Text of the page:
The following is a press release issued by the Office of California State Senator Scott Weiner:
The Senate passed Senator Scott Wiener’s (D-San Francisco) Senate Bill 58, which decriminalizes possession and use of a set of naturally occurring psychedelics, including psilocybin, psilocyn, Dimethyltryptamine (“DMT”), mescaline (excluding peyote), and ibogaine. The bill passed 21-16 and heads next to the Assembly.
This legislation follows similar, successful local efforts to decriminalize these substances in Washington, D.C., Oakland, San Francisco, and Santa Cruz, as well as successful Oregon and Colorado ballot measures. In 2021, Senator Wiener’s psychedelics decriminalization legislation, SB 519, passed the Senate. It passed two Assembly Committees but then stalled in the Assembly Appropriations Committee.
“This is a tremendously hopeful step for veterans and all those who wish to benefit from psychedelics to heal from PTSD, anxiety, and depression, or simply to improve their well-being,” said Senator Wiener. “We came extremely close to decriminalizing these promising treatments in the last legislative session, and after deep engagement with stakeholders, we made changes to limit our proposal to naturally occurring substances and retain quantity limits to ensure these five naturally-occurring substances are for personal use only. We shouldn’t be criminalizing people for personal use of these non-addictive substances. I look forward to working with my colleagues in the Assembly to provide relief for the suffering of so many.”
Studies show that psychedelics have great promise in treating mental health and substance use disorders. In two different clinical trials, psilocybin was shown to reduce symptoms in patients with treatment-resistant depression. A John Hopkins study showed a decrease in depression and anxiety in cancer patients using psilocybin, and another showed promise for smoking cessation. In both 2018 and 2019, the FDA issued Breakthrough Therapy distinction to psilocybin (the active ingredient in “magic mushrooms”).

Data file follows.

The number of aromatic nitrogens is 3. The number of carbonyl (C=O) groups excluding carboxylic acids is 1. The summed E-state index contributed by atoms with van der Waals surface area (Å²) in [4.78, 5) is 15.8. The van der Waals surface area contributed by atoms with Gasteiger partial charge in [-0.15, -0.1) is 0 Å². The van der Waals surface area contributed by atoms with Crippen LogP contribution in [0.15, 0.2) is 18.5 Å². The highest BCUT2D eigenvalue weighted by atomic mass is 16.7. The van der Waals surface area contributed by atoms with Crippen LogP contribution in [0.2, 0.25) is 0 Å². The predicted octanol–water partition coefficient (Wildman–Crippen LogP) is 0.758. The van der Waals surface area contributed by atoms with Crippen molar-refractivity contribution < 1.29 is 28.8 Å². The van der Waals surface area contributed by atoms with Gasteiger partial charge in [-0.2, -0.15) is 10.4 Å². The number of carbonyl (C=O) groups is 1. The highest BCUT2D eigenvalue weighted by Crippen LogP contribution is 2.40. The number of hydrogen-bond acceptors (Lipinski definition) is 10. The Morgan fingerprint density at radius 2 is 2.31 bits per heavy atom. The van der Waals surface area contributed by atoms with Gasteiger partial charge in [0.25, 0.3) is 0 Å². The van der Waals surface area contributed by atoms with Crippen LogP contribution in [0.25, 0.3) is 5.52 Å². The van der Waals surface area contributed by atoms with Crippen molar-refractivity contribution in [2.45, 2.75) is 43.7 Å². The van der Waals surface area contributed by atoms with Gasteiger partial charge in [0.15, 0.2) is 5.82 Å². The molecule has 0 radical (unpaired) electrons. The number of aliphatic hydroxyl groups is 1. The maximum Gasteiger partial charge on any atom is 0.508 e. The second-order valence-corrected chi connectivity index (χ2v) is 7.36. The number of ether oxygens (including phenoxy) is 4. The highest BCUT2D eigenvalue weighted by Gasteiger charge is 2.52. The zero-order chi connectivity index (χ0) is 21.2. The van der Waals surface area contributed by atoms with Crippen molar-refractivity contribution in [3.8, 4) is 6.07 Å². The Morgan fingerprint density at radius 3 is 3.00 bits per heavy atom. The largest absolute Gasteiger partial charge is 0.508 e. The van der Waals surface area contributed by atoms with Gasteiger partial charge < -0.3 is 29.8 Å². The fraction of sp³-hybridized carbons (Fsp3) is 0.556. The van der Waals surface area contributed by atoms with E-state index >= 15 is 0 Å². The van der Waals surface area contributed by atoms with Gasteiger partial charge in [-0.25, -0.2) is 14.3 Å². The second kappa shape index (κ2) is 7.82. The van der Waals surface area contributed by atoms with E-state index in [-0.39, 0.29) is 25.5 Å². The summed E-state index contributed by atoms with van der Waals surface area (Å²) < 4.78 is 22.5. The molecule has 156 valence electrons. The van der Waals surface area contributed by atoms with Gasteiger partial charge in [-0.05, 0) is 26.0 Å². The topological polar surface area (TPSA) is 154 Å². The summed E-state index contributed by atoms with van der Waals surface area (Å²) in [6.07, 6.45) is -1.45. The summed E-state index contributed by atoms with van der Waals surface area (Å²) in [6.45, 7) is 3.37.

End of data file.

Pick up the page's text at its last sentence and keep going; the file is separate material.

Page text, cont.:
Observational studies have also documented the use of ayahuasca (which contains DMT) and ibogaine as potential treatments for substance use disorder. There’s also evidence that psychedelics can help with smoking cessation.
Research shows the substances included in this bill do not lead to addiction. The U.S Journal Psychopharmacology found that in a peer-reviewed and controlled study of 44,000 Americans with a history of opioid use, using psilocybin was associated with a 27% reduced risk of past year opioid dependence and a 40% reduced risk of past year opioid abuse.
Research has also shown that decriminalization of psychedelics does not impact public health or safety. In 2021, a review panel under the Denver City Council reported that decriminalizing psilocybin in Denver has not presented any measurable public health or community safety risks. Since decriminalizing the possession of psychedelic plants and fungi in 2019, the Council reported a low number of arrests, and no known hospitalization nor emergency treatment data related to these substances.
For veterans, many of whom live with Post-Traumatic Stress Disorder (PTSD), access to psychedelics can be lifesaving. Veterans die by suicide at a rate of 1.5 times the general public. That’s why Veterans Affairs is studying psychedelic therapy, and why so many veterans are advocating for the decriminalization of psychedelics.
SB 58 is sponsored by Heroic Hearts Project, a veteran service organization. Heroic Hearts connects veterans to psychedelic therapy for treating complex trauma, and has become an international voice for veterans demanding effective mental health treatment options. Read more about SB 58 here.